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  • Writer's pictureJack Dykstra, PhD

A Brief History of the Palazzo Contarini del Bovolo in Venice

What is the Palazzo Contarini del Bovolo?

The Palazzo Contarini del Bovolo is a late-15th-century palazzo in Venice with an unusual snail-shaped exterior staircase that was constructed by the influential Contarini family.

Palazzo Contarini del Bovolo

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Palazzo Contarini del Bovolo History

The Palazzo Contarini del Bovolo is smaller and less well-known than many of Venice’s palazzi. Its external, multi-arch, spiral staircase, however, is spellbinding and rightly celebrated. Down a small calle (or sideroad) just off Calle de la Vida o de le Locande is a little garden where you can glimpse the remarkable design that mixed Gothic and Renaissance styles. In the garden are eight well-heads from across the city – look out for one decorated with berries and leaves of a laurel tree from the 16th century. Casting your eyes upwards, you can study the staircase and loggia built by Giovanni Candi in 1499. The tower is cylindrical around a central pillar with the steps curving around it in helical form. It’s affectionately called the Scala del Bovolo (or Staircase of the Snail Shell), recalling its elegant twisting aesthetic. You can climb its 80 steps to its belvedere (or fair view) and enjoy Venice’s skyline of domes, turrets, bell towers, and altane (or rooftop terraces).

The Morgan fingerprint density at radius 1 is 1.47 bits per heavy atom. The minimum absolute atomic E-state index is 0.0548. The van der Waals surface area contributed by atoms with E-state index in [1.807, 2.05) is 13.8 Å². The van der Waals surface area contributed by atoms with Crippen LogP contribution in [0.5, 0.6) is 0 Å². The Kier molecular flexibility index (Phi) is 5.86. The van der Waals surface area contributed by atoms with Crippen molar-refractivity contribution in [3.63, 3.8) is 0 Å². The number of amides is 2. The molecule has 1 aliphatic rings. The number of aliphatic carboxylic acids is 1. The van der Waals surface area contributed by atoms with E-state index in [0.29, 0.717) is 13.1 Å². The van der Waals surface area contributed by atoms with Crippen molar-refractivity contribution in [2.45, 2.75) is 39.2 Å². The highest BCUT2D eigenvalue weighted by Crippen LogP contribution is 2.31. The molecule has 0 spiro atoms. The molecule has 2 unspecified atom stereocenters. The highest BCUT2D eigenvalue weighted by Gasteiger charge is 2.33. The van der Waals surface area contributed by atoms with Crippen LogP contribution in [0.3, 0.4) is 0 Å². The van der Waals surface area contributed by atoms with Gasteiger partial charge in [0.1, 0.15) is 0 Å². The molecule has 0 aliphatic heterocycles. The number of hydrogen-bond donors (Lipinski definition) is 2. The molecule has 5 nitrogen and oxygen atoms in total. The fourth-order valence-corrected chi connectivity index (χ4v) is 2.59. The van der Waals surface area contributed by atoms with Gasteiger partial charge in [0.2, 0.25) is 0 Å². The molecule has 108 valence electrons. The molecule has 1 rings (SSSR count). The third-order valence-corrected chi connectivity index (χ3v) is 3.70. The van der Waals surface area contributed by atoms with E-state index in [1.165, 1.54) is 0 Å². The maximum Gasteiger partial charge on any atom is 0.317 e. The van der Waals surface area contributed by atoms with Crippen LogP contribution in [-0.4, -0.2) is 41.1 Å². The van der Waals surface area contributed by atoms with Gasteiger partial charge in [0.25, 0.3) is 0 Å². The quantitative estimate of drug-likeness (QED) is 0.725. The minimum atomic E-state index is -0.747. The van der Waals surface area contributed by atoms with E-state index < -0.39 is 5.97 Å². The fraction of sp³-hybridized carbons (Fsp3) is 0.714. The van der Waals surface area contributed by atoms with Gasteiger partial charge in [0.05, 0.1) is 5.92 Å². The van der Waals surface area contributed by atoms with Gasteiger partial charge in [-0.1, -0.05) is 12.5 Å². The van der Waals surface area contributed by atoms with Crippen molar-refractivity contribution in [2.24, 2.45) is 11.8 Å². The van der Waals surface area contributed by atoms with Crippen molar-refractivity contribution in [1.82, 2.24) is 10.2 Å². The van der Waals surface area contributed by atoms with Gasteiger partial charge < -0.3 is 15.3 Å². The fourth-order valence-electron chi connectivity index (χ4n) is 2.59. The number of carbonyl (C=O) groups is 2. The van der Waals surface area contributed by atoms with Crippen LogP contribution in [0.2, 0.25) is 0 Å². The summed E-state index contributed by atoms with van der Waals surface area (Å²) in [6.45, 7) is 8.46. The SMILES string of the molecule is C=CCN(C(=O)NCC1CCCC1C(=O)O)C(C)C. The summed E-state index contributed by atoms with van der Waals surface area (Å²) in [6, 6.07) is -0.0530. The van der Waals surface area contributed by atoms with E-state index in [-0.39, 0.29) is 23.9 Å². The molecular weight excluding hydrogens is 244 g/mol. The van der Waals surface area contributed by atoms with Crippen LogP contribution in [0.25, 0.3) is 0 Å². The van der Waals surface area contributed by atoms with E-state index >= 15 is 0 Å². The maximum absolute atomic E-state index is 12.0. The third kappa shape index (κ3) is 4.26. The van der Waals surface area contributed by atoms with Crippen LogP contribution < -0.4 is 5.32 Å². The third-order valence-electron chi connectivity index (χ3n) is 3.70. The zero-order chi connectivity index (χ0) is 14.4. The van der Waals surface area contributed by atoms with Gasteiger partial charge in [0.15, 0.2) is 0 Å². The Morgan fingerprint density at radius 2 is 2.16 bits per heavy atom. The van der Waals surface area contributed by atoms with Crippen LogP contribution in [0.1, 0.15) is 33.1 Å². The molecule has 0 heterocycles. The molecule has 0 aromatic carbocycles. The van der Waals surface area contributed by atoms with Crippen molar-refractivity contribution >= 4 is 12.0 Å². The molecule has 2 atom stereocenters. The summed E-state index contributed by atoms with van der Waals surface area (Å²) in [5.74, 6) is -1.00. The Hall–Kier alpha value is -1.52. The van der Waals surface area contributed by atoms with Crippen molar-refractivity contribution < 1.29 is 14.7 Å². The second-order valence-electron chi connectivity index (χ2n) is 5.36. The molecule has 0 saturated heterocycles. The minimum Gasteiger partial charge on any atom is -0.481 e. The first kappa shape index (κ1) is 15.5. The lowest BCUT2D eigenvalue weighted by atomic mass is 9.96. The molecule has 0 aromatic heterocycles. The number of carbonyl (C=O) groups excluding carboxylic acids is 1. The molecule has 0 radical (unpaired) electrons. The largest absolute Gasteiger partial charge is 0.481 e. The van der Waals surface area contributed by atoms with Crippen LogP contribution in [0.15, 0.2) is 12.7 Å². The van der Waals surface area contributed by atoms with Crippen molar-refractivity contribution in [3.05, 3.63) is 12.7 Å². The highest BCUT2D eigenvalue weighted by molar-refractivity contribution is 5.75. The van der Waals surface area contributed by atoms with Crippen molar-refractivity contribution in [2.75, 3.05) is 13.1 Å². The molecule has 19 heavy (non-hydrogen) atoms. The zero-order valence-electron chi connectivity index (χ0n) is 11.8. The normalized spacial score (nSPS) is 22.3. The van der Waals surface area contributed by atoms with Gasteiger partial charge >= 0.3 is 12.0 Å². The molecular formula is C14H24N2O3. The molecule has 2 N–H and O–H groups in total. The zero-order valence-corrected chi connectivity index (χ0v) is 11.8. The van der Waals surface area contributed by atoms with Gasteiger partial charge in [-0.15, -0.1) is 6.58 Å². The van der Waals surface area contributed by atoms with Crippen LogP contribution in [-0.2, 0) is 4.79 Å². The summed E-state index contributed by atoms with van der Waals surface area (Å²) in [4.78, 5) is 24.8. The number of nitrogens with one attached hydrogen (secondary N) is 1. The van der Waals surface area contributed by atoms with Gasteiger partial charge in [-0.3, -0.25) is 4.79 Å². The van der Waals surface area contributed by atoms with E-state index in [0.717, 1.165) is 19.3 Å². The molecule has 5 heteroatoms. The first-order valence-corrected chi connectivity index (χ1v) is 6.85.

The Contarini family had the staircase built to beautify the otherwise obscure palace. As one of the twelve founding families of the Venetian Republic, they were certainly accustomed to conspicuous displays. When the republic was dissolved in 1797, the Contarini family had produced 44 procurators and eight doges (more than any other family), let alone numerous naval commanders, cardinals, and ambassadors. Some of the best surviving Venetian Gothic structures from the 15th century, such as the Ca’ d’Oro and the Palazzo Contarini Fasan, were built by the family. Whilst in the 16th century they employed Andrea Palladio, who created some of Veneto’s finest Renaissance buildings. This staircase is one of their most memorable constructions, featured in Jacopo de’ Barbari’s famous printed map from 1500 and Orson Welles’ 1951 film adaptation of Shakespeare’s Othello.

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